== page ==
Zagato has a long history of coachbuilding that roots all the way back to the late 1910s when Ugo Zagato set up shop in Milan. It wasn’t until 1922 when Zagato built its first body for a Fiat 501. Over the years, the coachbuilder has done coachbuilding for Alfa Romeo, Lancia, Maserati, Jaguar, Aston Martin and there’s even a 1967 Shelby in the long list of models that have been touched by one of the world’s best. In the Early 2000’s the brand was tapped once again, this time by famous car collector, Yoshiyuki Hayashi, who wanted the coachbuilder to create a body for his Ferrari 575M in the style of the famous Ferrari 250GTZ Berlinetta. The end result was the Ferrari 575 GTZ, a model that was produced in just six examples and presented to the world at Villa D’Este Concours D’Elegance, 50 years after the 250GTZ it was modeled after.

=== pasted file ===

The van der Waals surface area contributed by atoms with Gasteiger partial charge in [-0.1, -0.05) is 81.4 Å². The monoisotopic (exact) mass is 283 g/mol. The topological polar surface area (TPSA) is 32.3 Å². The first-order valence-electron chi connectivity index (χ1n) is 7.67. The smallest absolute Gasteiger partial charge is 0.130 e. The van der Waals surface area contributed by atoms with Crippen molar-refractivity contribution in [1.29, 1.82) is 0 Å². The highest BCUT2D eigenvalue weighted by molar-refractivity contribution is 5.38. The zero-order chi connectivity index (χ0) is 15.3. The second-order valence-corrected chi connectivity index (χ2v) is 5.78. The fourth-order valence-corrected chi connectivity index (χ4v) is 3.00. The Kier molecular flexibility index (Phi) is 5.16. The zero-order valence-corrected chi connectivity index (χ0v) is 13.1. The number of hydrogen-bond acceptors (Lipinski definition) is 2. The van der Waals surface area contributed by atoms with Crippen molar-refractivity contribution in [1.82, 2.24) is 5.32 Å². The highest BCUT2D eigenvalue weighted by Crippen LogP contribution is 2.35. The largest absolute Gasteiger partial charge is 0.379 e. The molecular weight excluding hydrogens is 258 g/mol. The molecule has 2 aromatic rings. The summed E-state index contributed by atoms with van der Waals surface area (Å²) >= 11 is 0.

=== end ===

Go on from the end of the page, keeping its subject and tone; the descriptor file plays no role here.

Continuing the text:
Like the 250GTZ, the 575 GTZ featured an all-aluminum body, a two-tone paintwork and 1950’s styling the represents the sports cars of the era. Of course, for Zagato is was the chance to celebrate the 50th anniversary of the 250 GTZ and display even more Italian engineering and style to a world that is increasingly plagued by mass-produced cars with little character or heritage. Needless to say, the 575 GTZ is pretty damn special, so let’s take a look at this rare model and talk a little about it.

Continue reading for our full review

Exterior Design

2007 Ferrari 575 GTZ by Zagato
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2007 Ferrari 575 GTZ by Zagato
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2007 Ferrari 575 GTZ by Zagato